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15 October 2014
WW2 - People's War

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Dad's Army

by rayleighlibrary

Contributed by 
rayleighlibrary
People in story: 
Sydney Smith nee Watson; William Henry Stallwood
Location of story: 
Wembley, Middlesex
Background to story: 
Civilian Force
Article ID: 
A4140244
Contributed on: 
01 June 2005

I was just 5 years old when World War Two began. This story is told as I saw the Home Guard as a child.
My stepfather was too old to be conscripted into the forces

He was recruited into the Local Defence Volunteers (LDV) At first he had no uniform, when it was at last issued there was a grand trying on of the uniform. To me as a child he seemed so old, but with his WW1 medal ribbons, he was a proper soldier, I was so proud of him.

He was a member of the Red Cross and wore a Red Cross armband this was special, as even at that young age I wanted to be a nurse, and like him help with the wounded troops.

At first the LDV were not issued with weapons, they had to improvise as best they could. His weapon was a broomstick with a carving knife on one end. If the Germans had invaded they would have fallen about laughing, seeing a band of old men waving broomsticks with carving knives on them. Since I became an adult, I realise just how brave they were.

Eventually they were issued rifles, if I remember, the rifle stood in the corner of the hall, we children were forbidden to touch.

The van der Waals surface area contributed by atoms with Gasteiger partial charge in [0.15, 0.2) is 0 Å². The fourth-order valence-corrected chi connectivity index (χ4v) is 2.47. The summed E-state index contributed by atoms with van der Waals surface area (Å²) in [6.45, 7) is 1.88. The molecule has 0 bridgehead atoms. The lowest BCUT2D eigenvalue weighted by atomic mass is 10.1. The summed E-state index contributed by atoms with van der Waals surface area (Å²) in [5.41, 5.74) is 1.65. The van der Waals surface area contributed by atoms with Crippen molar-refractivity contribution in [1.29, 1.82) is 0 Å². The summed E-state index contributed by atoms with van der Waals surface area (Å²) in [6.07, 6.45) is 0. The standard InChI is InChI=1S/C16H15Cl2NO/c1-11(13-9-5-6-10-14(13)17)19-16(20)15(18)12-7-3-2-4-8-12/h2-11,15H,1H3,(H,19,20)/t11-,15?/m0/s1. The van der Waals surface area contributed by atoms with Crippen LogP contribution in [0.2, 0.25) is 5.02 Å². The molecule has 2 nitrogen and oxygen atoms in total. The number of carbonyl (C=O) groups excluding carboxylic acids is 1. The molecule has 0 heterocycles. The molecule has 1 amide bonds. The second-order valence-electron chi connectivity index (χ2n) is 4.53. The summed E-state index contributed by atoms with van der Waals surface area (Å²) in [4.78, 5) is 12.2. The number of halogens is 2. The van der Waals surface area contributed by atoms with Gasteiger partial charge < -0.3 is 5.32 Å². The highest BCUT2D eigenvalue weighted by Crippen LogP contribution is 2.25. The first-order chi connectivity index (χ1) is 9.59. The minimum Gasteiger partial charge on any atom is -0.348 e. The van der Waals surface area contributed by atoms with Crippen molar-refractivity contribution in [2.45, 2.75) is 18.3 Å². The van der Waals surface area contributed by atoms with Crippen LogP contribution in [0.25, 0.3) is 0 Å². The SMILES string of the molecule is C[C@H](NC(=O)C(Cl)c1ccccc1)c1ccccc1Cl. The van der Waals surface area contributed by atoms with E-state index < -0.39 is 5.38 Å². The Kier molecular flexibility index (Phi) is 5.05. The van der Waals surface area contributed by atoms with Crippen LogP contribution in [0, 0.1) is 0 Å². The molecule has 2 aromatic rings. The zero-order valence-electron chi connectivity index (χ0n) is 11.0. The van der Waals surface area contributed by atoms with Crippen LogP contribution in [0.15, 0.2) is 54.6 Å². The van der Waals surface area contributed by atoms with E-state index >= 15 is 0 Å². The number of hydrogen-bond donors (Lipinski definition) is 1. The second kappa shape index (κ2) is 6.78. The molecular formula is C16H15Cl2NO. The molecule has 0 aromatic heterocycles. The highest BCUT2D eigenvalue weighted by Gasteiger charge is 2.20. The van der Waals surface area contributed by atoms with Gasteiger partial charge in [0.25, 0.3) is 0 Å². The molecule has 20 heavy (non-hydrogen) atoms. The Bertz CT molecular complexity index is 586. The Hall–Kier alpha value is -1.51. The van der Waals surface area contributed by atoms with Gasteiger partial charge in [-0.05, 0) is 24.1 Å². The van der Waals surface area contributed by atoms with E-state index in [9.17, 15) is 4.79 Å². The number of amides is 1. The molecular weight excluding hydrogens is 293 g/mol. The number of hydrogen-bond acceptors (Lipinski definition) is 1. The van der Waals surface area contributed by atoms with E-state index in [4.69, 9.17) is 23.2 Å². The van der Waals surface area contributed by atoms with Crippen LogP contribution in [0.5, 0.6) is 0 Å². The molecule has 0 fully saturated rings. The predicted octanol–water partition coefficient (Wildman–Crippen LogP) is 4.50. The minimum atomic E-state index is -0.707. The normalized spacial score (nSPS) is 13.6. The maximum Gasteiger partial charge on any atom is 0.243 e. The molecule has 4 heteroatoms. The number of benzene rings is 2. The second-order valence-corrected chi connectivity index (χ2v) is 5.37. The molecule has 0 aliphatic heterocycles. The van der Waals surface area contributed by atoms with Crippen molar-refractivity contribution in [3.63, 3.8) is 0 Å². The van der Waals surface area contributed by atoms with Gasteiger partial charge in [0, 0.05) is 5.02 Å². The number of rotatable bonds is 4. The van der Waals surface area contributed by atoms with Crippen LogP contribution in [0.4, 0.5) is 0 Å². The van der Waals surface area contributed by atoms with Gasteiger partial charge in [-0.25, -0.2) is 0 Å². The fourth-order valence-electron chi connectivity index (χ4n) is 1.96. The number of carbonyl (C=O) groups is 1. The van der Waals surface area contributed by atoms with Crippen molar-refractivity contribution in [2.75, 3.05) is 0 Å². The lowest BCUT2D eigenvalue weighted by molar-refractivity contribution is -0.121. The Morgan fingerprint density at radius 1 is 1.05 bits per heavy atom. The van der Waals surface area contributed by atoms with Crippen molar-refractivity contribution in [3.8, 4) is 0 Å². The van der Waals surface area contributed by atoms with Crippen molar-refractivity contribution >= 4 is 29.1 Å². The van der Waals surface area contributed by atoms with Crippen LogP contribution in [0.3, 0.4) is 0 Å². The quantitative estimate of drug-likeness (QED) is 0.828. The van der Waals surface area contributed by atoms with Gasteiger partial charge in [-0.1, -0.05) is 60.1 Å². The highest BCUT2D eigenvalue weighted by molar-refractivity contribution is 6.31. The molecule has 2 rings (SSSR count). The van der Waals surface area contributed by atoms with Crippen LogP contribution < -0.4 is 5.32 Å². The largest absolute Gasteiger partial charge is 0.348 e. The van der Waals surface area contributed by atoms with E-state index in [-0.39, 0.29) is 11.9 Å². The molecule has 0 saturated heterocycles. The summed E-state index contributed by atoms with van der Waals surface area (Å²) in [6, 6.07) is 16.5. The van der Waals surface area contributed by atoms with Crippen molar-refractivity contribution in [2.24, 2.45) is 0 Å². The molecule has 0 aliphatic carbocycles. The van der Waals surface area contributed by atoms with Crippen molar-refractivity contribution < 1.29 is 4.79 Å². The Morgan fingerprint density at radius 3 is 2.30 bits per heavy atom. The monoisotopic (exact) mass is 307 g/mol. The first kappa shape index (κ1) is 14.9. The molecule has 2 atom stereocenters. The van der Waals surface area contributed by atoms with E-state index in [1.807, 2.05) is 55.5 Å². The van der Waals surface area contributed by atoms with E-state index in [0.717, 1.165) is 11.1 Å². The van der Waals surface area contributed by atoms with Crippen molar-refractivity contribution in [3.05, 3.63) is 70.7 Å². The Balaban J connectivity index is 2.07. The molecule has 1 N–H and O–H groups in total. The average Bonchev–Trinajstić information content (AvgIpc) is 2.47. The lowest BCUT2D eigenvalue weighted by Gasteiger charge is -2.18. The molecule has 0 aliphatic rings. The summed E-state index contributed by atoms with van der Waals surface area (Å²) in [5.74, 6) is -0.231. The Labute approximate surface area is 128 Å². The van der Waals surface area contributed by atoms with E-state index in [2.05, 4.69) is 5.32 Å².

Then there was the field kitchen, installed in the driveway of our house. This was a metal box about two feet long with a chimney at one end. From time to time the Home Guard held exercises on a Sunday. Civilians were not allowed to leave their homes as whatever they were doing it was considered too dangerous, looking out of the window. I watched my stepfather cooking dinner in pouring rain on the field kitchen for the troops, why not come indoors and use our stove instead of that smoky thing? The men did not use plates, they used tins called ‘Billy cans’ My Dad was called Bill, I thought the cans were named after him.

I remember my Dad going out at night on exercises or fire watching. When he was out we didn’t sleep in the Anderson* shelter, it always had water in it, Dad would insist on us going in when he was home.

I have no recollection of when the Home Guard ceased to be, looking back over 60 years I can only take my hat off to these old men who were prepared to defend the Home Front when the odds were against them.

* named after one of the Home Secretary’s.

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